ISSN: 2640-7590
Journal of Vaccines and Immunology
Research Article       Open Access      Peer-Reviewed

Post-vaccinal reactions following vaccination with the COVID-19 vaccine after first and second dose

Velina Stoeva1*, Rosen Mihaylov2, Blagovesta Pencheva2 and Antoineta Mihova3

1Faculty of Public Health, Department of Epidemiology and Disaster Medicine, Medical University of Plovdiv, Bulgaria
2Clinical Laboratory Specialist, SMDL Ramus Ltd., Sofia, Bulgaria
3UH Lozenets Laboratory, Clinical Immunology, Bulgaria
*Corresponding author: Velina Stoeva, Faculty of Public Health, Department of Epidemiology and Disaster Medicine, Medical University of Plovdiv, Bulgaria, E-mail:
Received: 13 February, 2024 | Accepted: 04 March, 2024 | Published: 05 March, 2024
Keywords: SARS-CoV-2; Post-vaccination reactions; SARS-CoV-2 vaccines

Cite this as

Stoeva V, Mihaylov R, Pencheva B, Mihova A (2024) Post-vaccinal reactions following vaccination with the COVID-19 vaccine after first and second dose. J Vaccines Immunol 10(1): 006-010. DOI: 10.17352/jvi.000060


© 2024 Stoeva V, et al. This is an open-access article distributed under the terms of the Creative Commons Attribution License, which permits unrestricted use, distribution, and reproduction in any medium, provided the original author and source are credited.

Among the countries in the European Union, Bulgaria reports the lowest immunization coverage. Gathering reliable information on the level of post-vaccine adverse events and making it publicly available might increase public confidence in vaccines and immunization strategies. The aim of our study is to analyze and summarize post-vaccination reactions among 100 pre-hospital care patients after the administration of the first and second doses of the SARS-CoV-2 vaccines. The reported adverse reactions found by us with both mRNA and adenoviral vector vaccines were mild and self-limiting, similar to the results reported by many other authors in different parts of the world. We hope that attitudes regarding vaccinations will change in favor of vaccines, precisely through the analysis of the results of post-vaccination side effects, proof of their harmlessness.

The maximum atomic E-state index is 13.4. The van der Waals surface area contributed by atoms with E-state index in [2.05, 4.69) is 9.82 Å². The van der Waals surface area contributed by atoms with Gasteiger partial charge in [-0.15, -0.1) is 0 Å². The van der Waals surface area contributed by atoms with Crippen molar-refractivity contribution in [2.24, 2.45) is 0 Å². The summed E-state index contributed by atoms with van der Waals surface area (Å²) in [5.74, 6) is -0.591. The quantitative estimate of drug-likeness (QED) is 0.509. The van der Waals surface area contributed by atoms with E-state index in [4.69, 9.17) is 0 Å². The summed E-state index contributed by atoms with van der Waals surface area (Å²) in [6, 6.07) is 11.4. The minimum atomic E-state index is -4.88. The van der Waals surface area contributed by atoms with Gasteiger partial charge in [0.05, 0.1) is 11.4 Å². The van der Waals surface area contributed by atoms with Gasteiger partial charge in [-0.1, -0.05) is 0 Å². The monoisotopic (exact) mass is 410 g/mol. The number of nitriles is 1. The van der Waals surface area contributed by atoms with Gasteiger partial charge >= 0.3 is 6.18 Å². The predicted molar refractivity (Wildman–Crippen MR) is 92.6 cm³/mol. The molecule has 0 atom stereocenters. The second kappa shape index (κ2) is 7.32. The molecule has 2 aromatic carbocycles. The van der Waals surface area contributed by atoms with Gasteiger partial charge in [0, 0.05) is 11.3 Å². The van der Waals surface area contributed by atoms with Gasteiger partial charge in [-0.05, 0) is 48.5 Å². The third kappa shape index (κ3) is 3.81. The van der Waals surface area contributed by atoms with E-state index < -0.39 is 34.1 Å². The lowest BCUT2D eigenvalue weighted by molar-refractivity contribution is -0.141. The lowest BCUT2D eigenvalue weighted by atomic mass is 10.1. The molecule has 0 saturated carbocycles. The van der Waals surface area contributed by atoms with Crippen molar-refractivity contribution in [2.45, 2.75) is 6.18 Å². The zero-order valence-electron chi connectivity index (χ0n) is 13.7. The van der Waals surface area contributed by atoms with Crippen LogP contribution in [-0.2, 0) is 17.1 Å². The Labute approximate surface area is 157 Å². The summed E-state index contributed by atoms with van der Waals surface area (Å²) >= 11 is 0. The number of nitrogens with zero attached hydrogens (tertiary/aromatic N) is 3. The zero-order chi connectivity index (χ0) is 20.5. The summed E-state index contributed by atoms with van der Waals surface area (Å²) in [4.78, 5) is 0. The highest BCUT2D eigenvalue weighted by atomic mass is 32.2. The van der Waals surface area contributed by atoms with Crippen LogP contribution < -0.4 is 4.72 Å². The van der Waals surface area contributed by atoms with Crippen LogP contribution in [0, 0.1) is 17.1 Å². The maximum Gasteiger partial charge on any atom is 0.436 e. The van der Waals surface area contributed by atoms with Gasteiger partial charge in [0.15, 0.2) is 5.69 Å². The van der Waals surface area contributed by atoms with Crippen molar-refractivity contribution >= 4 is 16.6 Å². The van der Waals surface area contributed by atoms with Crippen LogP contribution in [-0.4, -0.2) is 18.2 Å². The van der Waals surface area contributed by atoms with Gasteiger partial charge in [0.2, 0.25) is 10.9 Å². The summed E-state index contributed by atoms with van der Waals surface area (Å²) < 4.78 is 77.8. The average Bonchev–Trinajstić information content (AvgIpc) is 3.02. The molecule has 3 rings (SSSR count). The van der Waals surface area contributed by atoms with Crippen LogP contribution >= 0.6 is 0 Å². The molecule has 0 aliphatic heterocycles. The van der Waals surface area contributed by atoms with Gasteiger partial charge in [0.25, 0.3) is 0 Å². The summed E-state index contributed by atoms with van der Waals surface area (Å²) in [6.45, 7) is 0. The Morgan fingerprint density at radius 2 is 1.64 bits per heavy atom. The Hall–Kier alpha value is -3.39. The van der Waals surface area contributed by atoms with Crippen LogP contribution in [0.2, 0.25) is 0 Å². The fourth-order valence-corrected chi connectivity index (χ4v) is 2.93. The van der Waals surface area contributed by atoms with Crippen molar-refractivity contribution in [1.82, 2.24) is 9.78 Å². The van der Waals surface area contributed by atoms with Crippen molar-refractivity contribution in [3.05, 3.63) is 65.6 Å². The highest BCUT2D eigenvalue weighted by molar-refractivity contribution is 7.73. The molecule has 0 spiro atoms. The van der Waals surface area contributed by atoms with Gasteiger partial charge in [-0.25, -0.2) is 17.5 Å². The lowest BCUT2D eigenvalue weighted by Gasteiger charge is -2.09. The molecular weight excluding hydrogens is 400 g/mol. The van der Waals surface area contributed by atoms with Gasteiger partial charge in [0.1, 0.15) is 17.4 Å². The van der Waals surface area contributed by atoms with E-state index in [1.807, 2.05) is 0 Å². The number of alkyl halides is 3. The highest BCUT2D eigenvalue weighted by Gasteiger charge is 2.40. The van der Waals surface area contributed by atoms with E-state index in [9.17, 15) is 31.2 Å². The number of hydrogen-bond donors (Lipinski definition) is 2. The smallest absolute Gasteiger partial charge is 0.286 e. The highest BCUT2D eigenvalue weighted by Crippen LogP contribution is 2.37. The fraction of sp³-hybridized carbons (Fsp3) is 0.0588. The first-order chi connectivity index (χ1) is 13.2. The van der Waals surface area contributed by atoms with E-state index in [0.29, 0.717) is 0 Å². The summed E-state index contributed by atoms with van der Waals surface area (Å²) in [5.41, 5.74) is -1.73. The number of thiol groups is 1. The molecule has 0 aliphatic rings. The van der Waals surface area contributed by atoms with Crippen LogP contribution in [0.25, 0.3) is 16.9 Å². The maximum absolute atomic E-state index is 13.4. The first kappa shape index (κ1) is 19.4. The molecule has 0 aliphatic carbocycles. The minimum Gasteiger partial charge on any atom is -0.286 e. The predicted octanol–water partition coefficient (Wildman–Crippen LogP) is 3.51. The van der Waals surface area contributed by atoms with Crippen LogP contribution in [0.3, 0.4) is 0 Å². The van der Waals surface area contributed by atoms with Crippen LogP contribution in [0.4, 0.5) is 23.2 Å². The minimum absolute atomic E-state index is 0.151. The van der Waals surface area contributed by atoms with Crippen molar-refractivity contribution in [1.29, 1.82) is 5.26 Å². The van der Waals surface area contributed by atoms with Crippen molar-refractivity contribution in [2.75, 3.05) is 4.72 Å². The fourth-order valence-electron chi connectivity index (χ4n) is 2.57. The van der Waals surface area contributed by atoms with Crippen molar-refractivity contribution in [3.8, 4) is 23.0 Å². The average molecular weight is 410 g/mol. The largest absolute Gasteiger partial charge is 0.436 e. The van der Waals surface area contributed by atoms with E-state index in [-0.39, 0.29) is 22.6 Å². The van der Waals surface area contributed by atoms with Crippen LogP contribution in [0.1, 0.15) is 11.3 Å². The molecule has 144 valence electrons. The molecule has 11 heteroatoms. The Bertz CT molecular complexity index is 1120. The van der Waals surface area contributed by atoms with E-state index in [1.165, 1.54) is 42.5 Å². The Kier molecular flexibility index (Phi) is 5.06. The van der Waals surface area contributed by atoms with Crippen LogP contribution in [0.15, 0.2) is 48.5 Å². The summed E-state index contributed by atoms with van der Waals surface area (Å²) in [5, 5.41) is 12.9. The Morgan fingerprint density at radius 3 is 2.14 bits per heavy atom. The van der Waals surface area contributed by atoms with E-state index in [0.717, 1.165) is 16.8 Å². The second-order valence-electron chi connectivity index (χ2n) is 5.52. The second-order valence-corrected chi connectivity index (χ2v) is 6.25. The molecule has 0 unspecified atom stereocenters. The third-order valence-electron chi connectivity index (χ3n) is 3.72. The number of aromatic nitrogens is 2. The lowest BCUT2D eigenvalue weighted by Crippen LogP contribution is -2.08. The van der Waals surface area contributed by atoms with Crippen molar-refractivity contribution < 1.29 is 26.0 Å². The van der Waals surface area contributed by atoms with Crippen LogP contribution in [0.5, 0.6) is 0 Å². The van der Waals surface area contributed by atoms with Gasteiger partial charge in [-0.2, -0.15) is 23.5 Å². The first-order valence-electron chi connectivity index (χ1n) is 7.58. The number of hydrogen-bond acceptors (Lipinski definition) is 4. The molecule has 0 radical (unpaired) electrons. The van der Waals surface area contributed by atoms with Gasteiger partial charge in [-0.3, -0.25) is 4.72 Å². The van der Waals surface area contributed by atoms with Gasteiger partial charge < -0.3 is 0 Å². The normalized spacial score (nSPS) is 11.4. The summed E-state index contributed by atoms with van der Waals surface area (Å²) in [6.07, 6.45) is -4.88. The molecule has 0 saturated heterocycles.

Regarding vaccinations will change in favor of vaccines, precisely through the analysis of the results of post-vaccination side effects, proof of their harmlessness.


The pandemic spread of the Coronavirus disease (COVID-19) has put the health of people around the world in an extraordinary and difficult-to-control situation. The causative agent, severe acute respiratory syndrome coronavirus-2 (SARS-CoV-2), is highly contagious and has caused over a million deaths since its discovery in Wuhan, China in December 2019. The first patients likely became infected at a live animal market in the city.

Due to the global spread of SARS-CoV-2, the World Health Organization (WHO) declared a pandemic on March 11, 2020 [1-4]. In many cases, infections caused by SARS-CoV-2 are mild or asymptomatic, but in the elderly and those with chronic health problems, they can lead to severe COVID-19, requiring invasive ventilation, or death [5-7].

Globally, the incidence of COVID-19 manifests itself with intense epidemic waves, etiologically related to the new variants of the mutating coronavirus.

The pandemic spread of SARS-CoV-2 has presented a huge public health challenge. Despite the widespread application of science-based prevention and control measures, the expected rapid control of the spread of the virus has not been achieved.